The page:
FreedomWorks is pleased to recognize the REVIEW Act of 2022 as our August 2022 Bill of the Month. REVIEW stands creatively for “Require Evaluation before Implementing Executive Wishlists”. It was introduced earlier this month by Rep. Jack Bergman (R-MI-1) and currently has five co-sponsors in the House of Representatives.
- Under the Administrative Procedures Act and other federal statutes, federal agencies issue regulations to enforce federal law. The breadth and scope of these regulations, as well as the subject matter and enforcement practices, are usually, if not always, based on the President’s priorities.
- Presidential administrations of both parties have enacted important or highly effective regulations that are costing the economy and consumers billions of dollars.
- According to the Competitive Enterprise Institute, President Trump’s administration released “2,964 final rules in 2019, which was the lowest number since records began in the 1970s and the only number below 3,000 on record.” In 2020 there was a slight increase to 3,353 final rules, but still well below the average number of around 4,000.
- The Weidenbaum Center at Washington University in St. Louis and the Regulatory Studies Center at George Washington University in Washington, DC jointly estimate that agencies spent $88 billion in fiscal year 2020 to manage and regulate the federal regulatory state monitor.
- According to the Competitive Enterprise Institute (CEI) annual report, the total cost of regulatory compliance exceeded $1.9 trillion in 2020.
- In 2021, President Biden’s administration promulgated 3,257 final rules.
- Larger regulations are harmful and costly for the economy. Rarely do their benefits outweigh their costs. To stave off the cost of complying with these onerous regulations, corporations and small businesses are charging consumers and raising the prices of goods or services.
- Consumers end up paying more for the same or lesser good or service in order for the business or small business to comply with the regulation.
- As these ordinances go into effect 30 or 60 days after they are posted in the Federal Register, plaintiffs across the country are rushing to obtain an injunction from a court to prohibit the agency from enforcing the ordinance. Sometimes, as in the case of Obama’s Clean Power Plan, plaintiffs lose multiple trials before the Supreme Court can remedy the situation. By this time, however, the plaintiffs have already expended time and money to comply with an illegal rule.
- Some key regulations that have been very costly to the economy in recent years are: the Obama administration’s Clean Power Plan, which the Environmental Protection Agency estimates would cost over $8 billion; the Trump and Biden moratorium on evictions government, which would cost at least $20 billion, and the Occupational Safety and Health Administration employer’s vaccination mandate, which would cost at least $3 billion over a six-month period.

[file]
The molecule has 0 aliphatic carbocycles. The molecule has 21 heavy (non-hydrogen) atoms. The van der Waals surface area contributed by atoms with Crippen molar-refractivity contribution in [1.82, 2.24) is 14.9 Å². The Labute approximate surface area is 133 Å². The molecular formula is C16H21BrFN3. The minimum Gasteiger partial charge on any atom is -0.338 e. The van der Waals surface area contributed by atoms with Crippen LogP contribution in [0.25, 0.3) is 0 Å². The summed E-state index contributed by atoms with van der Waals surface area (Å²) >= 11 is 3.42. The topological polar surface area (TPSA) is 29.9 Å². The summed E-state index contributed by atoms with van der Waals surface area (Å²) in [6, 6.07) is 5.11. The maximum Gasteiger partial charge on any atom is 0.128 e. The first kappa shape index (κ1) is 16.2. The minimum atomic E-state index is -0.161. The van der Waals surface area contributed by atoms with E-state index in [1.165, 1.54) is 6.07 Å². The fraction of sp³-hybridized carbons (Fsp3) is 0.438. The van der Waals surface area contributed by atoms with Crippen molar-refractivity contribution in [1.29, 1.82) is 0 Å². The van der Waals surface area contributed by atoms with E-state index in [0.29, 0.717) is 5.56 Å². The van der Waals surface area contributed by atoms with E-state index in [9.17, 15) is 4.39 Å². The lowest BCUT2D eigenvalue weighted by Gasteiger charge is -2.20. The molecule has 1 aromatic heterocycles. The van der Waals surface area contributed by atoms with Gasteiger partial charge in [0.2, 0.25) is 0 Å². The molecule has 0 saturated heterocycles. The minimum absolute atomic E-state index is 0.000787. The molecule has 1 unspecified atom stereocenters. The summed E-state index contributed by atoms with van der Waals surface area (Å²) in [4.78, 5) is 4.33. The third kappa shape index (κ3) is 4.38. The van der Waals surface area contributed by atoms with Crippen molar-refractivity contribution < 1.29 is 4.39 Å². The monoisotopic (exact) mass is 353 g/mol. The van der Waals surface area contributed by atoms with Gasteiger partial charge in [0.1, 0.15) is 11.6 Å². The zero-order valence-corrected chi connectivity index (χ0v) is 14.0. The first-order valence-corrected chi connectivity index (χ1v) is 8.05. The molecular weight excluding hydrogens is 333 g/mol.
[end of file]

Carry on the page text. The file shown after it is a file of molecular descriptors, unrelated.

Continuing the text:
- If the provision is unlawful, why must plaintiffs rush to court and hope that a district court will agree with them that the agency did not have the legal authority they claim? Why should corporations and small businesses spend time and money complying with rules that almost everyone agrees are illegal in the first place?
- The REVIEW Act defers the effective date of all high-impact regulations until all cases challenging their legality are resolved.
- High-impact regulations are defined as regulations that the Administrator of the Office of Information and Regulatory Affairs of the Office of Management and Budget (Administrator) determines “can impose an annual cost on the economy of not less than $1,000,000,000.” In other words, if the regulation costs the economy more than 1 billion
- Administrator is a position within the executive branch in the Office of Management and Budget subject to Senate confirmation process.
- How does the process work? The authority that published the rule submits it to the administrator. The administrator determines whether the rule is a high impact rule. This determination will be published by the Agency with the final rule.
- If no one requests a judicial review of the rule, the rule becomes effective 60 days after its publication in the Federal Register.
Rep. Jack Bergman’s REVIEW Act is an intelligent and thoughtful response to a growing and out-of-control administrative state. It is silly and wrong to force corporations and small businesses to comply with regulations that almost everyone agrees are illegal once they are published in the Federal Register. Therefore, Congress should pass the REVIEW Act to prevent highly effective regulations from going into effect until (if) a court approves them and to deter federal agencies from promulgating such costly and unfair regulations.